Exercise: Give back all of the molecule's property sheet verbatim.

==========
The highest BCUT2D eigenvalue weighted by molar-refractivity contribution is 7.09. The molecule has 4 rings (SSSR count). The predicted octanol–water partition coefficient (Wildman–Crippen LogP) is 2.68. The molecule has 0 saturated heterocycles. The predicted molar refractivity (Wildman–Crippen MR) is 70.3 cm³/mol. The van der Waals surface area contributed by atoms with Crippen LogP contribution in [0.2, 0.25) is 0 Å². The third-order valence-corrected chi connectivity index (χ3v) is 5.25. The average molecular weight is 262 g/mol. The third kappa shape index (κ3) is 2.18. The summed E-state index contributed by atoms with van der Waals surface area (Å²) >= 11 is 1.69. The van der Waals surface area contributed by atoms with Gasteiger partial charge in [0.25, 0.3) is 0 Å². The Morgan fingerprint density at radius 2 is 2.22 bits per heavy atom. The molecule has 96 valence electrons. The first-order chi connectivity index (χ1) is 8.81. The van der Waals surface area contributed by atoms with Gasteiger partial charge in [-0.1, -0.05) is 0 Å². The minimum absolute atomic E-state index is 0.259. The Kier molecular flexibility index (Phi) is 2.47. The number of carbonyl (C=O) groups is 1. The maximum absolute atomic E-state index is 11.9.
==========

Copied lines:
The highest BCUT2D eigenvalue weighted by molar-refractivity contribution is 7.09. The molecule has 4 rings (SSSR count). The predicted octanol–water partition coefficient (Wildman–Crippen LogP) is 2.68. The molecule has 0 saturated heterocycles. The predicted molar refractivity (Wildman–Crippen MR) is 70.3 cm³/mol. The van der Waals surface area contributed by atoms with Crippen LogP contribution in [0.2, 0.25) is 0 Å². The third-order valence-corrected chi connectivity index (χ3v) is 5.25. The average molecular weight is 262 g/mol. The third kappa shape index (κ3) is 2.18. The summed E-state index contributed by atoms with van der Waals surface area (Å²) >= 11 is 1.69. The van der Waals surface area contributed by atoms with Gasteiger partial charge in [0.25, 0.3) is 0 Å². The Morgan fingerprint density at radius 2 is 2.22 bits per heavy atom. The molecule has 96 valence electrons. The first-order chi connectivity index (χ1) is 8.81. The van der Waals surface area contributed by atoms with Gasteiger partial charge in [-0.1, -0.05) is 0 Å². The minimum absolute atomic E-state index is 0.259. The Kier molecular flexibility index (Phi) is 2.47. The number of carbonyl (C=O) groups is 1. The maximum absolute atomic E-state index is 11.9.